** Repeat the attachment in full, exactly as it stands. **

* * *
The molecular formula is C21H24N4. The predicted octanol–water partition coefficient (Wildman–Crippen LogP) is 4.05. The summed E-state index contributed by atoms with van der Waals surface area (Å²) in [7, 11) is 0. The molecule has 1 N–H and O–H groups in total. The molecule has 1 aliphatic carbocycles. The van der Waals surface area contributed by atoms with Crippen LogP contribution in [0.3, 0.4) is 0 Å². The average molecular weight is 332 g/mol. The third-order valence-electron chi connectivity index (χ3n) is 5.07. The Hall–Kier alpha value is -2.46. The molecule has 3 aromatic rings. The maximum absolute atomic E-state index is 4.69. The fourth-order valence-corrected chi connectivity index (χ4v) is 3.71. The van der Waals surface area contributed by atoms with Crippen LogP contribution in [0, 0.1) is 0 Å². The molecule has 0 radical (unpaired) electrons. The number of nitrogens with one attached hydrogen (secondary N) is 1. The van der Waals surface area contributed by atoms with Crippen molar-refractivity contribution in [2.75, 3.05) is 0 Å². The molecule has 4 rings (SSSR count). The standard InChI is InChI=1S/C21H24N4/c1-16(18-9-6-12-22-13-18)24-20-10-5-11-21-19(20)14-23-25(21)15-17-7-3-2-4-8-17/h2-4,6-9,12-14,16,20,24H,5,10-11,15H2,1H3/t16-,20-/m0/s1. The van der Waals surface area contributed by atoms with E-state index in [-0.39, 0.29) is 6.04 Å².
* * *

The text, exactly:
The molecular formula is C21H24N4. The predicted octanol–water partition coefficient (Wildman–Crippen LogP) is 4.05. The summed E-state index contributed by atoms with van der Waals surface area (Å²) in [7, 11) is 0. The molecule has 1 N–H and O–H groups in total. The molecule has 1 aliphatic carbocycles. The van der Waals surface area contributed by atoms with Crippen LogP contribution in [0.3, 0.4) is 0 Å². The average molecular weight is 332 g/mol. The third-order valence-electron chi connectivity index (χ3n) is 5.07. The Hall–Kier alpha value is -2.46. The molecule has 3 aromatic rings. The maximum absolute atomic E-state index is 4.69. The fourth-order valence-corrected chi connectivity index (χ4v) is 3.71. The van der Waals surface area contributed by atoms with Crippen LogP contribution in [0, 0.1) is 0 Å². The molecule has 0 radical (unpaired) electrons. The number of nitrogens with one attached hydrogen (secondary N) is 1. The van der Waals surface area contributed by atoms with Crippen molar-refractivity contribution in [2.75, 3.05) is 0 Å². The molecule has 4 rings (SSSR count). The standard InChI is InChI=1S/C21H24N4/c1-16(18-9-6-12-22-13-18)24-20-10-5-11-21-19(20)14-23-25(21)15-17-7-3-2-4-8-17/h2-4,6-9,12-14,16,20,24H,5,10-11,15H2,1H3/t16-,20-/m0/s1. The van der Waals surface area contributed by atoms with E-state index in [-0.39, 0.29) is 6.04 Å².